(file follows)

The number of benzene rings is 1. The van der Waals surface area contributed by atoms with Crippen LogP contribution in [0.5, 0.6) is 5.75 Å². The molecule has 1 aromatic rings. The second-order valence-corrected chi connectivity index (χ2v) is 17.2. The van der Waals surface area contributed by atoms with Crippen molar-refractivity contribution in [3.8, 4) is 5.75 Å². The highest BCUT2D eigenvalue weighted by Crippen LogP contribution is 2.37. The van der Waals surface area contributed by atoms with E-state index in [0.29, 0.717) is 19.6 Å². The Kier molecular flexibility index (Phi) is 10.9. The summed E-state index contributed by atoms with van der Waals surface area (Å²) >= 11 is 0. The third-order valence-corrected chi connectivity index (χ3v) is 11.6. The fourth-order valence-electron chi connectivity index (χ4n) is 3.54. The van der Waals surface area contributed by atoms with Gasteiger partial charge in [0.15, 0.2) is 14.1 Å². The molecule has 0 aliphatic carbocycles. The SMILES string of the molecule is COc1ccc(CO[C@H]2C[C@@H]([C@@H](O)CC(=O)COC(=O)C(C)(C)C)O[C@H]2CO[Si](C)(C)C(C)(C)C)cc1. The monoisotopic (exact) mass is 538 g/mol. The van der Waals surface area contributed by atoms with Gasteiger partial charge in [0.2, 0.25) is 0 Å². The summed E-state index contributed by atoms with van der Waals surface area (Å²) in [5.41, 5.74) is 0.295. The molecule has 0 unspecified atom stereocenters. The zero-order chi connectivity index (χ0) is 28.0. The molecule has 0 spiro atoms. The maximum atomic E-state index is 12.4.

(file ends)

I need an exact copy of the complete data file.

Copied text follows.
The number of benzene rings is 1. The van der Waals surface area contributed by atoms with Crippen LogP contribution in [0.5, 0.6) is 5.75 Å². The molecule has 1 aromatic rings. The second-order valence-corrected chi connectivity index (χ2v) is 17.2. The van der Waals surface area contributed by atoms with Crippen molar-refractivity contribution in [3.8, 4) is 5.75 Å². The highest BCUT2D eigenvalue weighted by Crippen LogP contribution is 2.37. The van der Waals surface area contributed by atoms with E-state index in [0.29, 0.717) is 19.6 Å². The Kier molecular flexibility index (Phi) is 10.9. The summed E-state index contributed by atoms with van der Waals surface area (Å²) >= 11 is 0. The third-order valence-corrected chi connectivity index (χ3v) is 11.6. The fourth-order valence-electron chi connectivity index (χ4n) is 3.54. The van der Waals surface area contributed by atoms with Gasteiger partial charge in [0.15, 0.2) is 14.1 Å². The molecule has 0 aliphatic carbocycles. The SMILES string of the molecule is COc1ccc(CO[C@H]2C[C@@H]([C@@H](O)CC(=O)COC(=O)C(C)(C)C)O[C@H]2CO[Si](C)(C)C(C)(C)C)cc1. The monoisotopic (exact) mass is 538 g/mol. The van der Waals surface area contributed by atoms with Gasteiger partial charge in [0.2, 0.25) is 0 Å². The summed E-state index contributed by atoms with van der Waals surface area (Å²) in [5.41, 5.74) is 0.295. The molecule has 0 unspecified atom stereocenters. The zero-order chi connectivity index (χ0) is 28.0. The molecule has 0 spiro atoms. The maximum atomic E-state index is 12.4.